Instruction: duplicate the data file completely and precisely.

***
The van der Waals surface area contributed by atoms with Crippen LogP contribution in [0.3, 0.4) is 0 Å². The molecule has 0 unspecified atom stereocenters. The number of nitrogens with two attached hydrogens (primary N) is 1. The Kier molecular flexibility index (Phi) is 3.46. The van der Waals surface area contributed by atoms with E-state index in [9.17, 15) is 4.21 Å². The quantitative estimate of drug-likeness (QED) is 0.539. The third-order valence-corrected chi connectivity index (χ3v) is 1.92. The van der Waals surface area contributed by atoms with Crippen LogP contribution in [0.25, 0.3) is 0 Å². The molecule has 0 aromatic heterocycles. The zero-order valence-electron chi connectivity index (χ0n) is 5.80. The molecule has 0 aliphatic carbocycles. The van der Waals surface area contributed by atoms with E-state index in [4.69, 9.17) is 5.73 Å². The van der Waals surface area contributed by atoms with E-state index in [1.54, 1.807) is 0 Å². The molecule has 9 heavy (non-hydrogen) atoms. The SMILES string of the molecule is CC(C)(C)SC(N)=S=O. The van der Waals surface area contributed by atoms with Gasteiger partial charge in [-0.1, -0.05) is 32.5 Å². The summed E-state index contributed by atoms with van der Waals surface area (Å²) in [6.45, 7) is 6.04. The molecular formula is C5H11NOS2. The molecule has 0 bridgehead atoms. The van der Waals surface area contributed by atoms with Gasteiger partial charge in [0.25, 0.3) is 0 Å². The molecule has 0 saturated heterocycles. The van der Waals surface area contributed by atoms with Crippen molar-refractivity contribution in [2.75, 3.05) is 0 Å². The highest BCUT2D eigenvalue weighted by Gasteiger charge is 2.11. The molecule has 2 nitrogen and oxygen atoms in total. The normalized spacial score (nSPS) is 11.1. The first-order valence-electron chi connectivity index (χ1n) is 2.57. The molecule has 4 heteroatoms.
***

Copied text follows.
The van der Waals surface area contributed by atoms with Crippen LogP contribution in [0.3, 0.4) is 0 Å². The molecule has 0 unspecified atom stereocenters. The number of nitrogens with two attached hydrogens (primary N) is 1. The Kier molecular flexibility index (Phi) is 3.46. The van der Waals surface area contributed by atoms with E-state index in [9.17, 15) is 4.21 Å². The quantitative estimate of drug-likeness (QED) is 0.539. The third-order valence-corrected chi connectivity index (χ3v) is 1.92. The van der Waals surface area contributed by atoms with Crippen LogP contribution in [0.25, 0.3) is 0 Å². The molecule has 0 aromatic heterocycles. The zero-order valence-electron chi connectivity index (χ0n) is 5.80. The molecule has 0 aliphatic carbocycles. The van der Waals surface area contributed by atoms with E-state index in [4.69, 9.17) is 5.73 Å². The van der Waals surface area contributed by atoms with E-state index in [1.54, 1.807) is 0 Å². The molecule has 9 heavy (non-hydrogen) atoms. The SMILES string of the molecule is CC(C)(C)SC(N)=S=O. The van der Waals surface area contributed by atoms with Gasteiger partial charge in [-0.1, -0.05) is 32.5 Å². The summed E-state index contributed by atoms with van der Waals surface area (Å²) in [6.45, 7) is 6.04. The molecular formula is C5H11NOS2. The molecule has 0 bridgehead atoms. The van der Waals surface area contributed by atoms with Gasteiger partial charge in [0.25, 0.3) is 0 Å². The molecule has 0 saturated heterocycles. The van der Waals surface area contributed by atoms with Crippen molar-refractivity contribution in [2.75, 3.05) is 0 Å². The highest BCUT2D eigenvalue weighted by Gasteiger charge is 2.11. The molecule has 2 nitrogen and oxygen atoms in total. The normalized spacial score (nSPS) is 11.1. The first-order valence-electron chi connectivity index (χ1n) is 2.57. The molecule has 4 heteroatoms.